It is a characteristic of wisdom not to do desperate things. — Henry David Thoreau (Walden)
Jerusalem’s civic leaders were doing desperate things. They had usurped the authority of the priesthood and set up stalls of worship to a multitude of false gods. The city officials knew that they were in danger. Citizens had already been deported, and they would have assumed that a full-scale attack on their city was only a matter of time.
The priests obviously were not doing their job. Yahweh was not protecting the city. The city officials decided to take control of the situation, and set up cubicles of worship to every conceivable god. Maybe Yahweh had been beaten by one of these other gods. Let’s cover all of our bases.
. . .
Ezekiel does not hesitate to call the idols what they truly are. He uses language that is blunt and offensive. If the Hebrew he used was understood and used in our churches, we would probably pull the speaker away from the podium with the crook of a shepherd’s staff. The “loathsome” animals (v. 10, NRSV) were literally pellets of excrement. We have an colloquialism to express that measure of contempt in the English language—use your imagination.
Anything that is worshiped in the place or alongside Yahweh is worth nothing more than the stuff we flush down the porcelain throne daily.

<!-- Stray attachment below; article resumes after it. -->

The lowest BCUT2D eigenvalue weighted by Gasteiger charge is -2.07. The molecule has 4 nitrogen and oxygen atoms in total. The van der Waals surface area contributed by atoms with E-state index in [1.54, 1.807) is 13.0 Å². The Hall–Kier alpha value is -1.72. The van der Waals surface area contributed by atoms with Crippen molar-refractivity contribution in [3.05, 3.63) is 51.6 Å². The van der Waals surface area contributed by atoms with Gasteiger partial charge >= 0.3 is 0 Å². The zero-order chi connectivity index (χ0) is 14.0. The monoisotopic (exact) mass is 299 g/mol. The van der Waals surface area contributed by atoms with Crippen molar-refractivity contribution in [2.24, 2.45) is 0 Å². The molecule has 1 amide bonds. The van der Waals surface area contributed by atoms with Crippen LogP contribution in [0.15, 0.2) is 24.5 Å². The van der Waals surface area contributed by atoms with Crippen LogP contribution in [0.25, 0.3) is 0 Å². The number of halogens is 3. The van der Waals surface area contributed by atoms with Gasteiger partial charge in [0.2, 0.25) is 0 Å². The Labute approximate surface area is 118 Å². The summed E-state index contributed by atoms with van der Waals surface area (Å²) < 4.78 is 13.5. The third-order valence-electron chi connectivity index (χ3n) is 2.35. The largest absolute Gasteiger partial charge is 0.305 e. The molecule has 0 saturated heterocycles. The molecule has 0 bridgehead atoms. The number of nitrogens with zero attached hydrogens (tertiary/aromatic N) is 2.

. . .
There is a double irony in these verses. The first concerns Jaazaniah. We do not know who he is, but Ezekiel obviously recognized him. His name means literally, “Yahweh hears.” Yet there he is, worshiping pellets of excrement saying, “the LORD does not see us” (v. 12, NRSV). He did not realize that the idols are the ones who cannot see or hear:
Their idols are silver and gold,
the work of human hands.
They have mouths, but do not speak;
eyes, but do not see.
They have ears, but do not hear;
noses, but do not smell.
They have hands, but do not feel;
feet, but do not walk;
they make no sound in their throats.
Psalm 115:4-7 (NRSV)
The second irony is even more tragic. The city officials were trying to cover all their bases. They were worshiping every god they could think of, in the desperate hope that one of them would hear them. Unbeknown to them, their worship of those other gods was the very reason why Yahweh was bringing judgment on them. Yahweh had not forgotten them; they mistook judgment for silence and further infuriated the already jealous lover.
. . .
This tragedy teaches us an important truth: God does see and hear us. The Israelites knew this, but had forgotten as the generations passed. The city officials were burning incense to the false gods they served, when that incense was supposed to be a symbol that Yahweh hears their prayers!
I call upon you, O LORD; come quickly to me
give ear to my voice when I call to you.
Let my prayer be counted as incense before you,
and the lifting up of my hands as an evening sacrifice.
Psalm 141:1-2 (NRSV)
. . .
Thank you, Lord, for hearing us when we pray. You are always with us, and always ready to listen. Help us also to listen when you speak with us. In Jesus’ name, Amen.